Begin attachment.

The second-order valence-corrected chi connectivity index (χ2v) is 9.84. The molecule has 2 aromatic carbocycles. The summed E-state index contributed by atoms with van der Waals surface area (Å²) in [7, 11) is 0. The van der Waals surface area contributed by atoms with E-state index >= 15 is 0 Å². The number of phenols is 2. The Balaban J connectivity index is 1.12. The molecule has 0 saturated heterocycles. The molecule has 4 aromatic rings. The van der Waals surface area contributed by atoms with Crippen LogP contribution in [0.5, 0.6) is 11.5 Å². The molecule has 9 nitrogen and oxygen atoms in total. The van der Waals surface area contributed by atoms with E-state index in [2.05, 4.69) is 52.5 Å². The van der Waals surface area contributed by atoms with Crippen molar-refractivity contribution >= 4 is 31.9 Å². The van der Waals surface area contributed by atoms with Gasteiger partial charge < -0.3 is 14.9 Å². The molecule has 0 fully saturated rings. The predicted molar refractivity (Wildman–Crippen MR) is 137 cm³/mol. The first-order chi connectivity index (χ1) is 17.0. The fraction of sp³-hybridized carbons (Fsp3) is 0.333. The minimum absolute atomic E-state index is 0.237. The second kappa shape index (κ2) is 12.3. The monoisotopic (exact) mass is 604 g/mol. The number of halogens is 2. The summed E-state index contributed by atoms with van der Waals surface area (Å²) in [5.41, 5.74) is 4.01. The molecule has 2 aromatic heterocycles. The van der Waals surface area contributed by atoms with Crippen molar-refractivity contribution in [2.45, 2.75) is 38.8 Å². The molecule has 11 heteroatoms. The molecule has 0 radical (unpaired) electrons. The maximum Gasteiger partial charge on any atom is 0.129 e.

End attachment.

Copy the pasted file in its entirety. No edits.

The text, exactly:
The second-order valence-corrected chi connectivity index (χ2v) is 9.84. The molecule has 2 aromatic carbocycles. The summed E-state index contributed by atoms with van der Waals surface area (Å²) in [7, 11) is 0. The van der Waals surface area contributed by atoms with E-state index >= 15 is 0 Å². The number of phenols is 2. The Balaban J connectivity index is 1.12. The molecule has 0 saturated heterocycles. The molecule has 4 aromatic rings. The van der Waals surface area contributed by atoms with Crippen LogP contribution in [0.5, 0.6) is 11.5 Å². The molecule has 9 nitrogen and oxygen atoms in total. The van der Waals surface area contributed by atoms with E-state index in [2.05, 4.69) is 52.5 Å². The van der Waals surface area contributed by atoms with Crippen molar-refractivity contribution >= 4 is 31.9 Å². The van der Waals surface area contributed by atoms with Gasteiger partial charge < -0.3 is 14.9 Å². The molecule has 0 fully saturated rings. The predicted molar refractivity (Wildman–Crippen MR) is 137 cm³/mol. The first-order chi connectivity index (χ1) is 17.0. The fraction of sp³-hybridized carbons (Fsp3) is 0.333. The minimum absolute atomic E-state index is 0.237. The second kappa shape index (κ2) is 12.3. The monoisotopic (exact) mass is 604 g/mol. The number of halogens is 2. The summed E-state index contributed by atoms with van der Waals surface area (Å²) in [5.41, 5.74) is 4.01. The molecule has 2 aromatic heterocycles. The van der Waals surface area contributed by atoms with Crippen molar-refractivity contribution in [2.45, 2.75) is 38.8 Å². The molecule has 11 heteroatoms. The molecule has 0 radical (unpaired) electrons. The maximum Gasteiger partial charge on any atom is 0.129 e.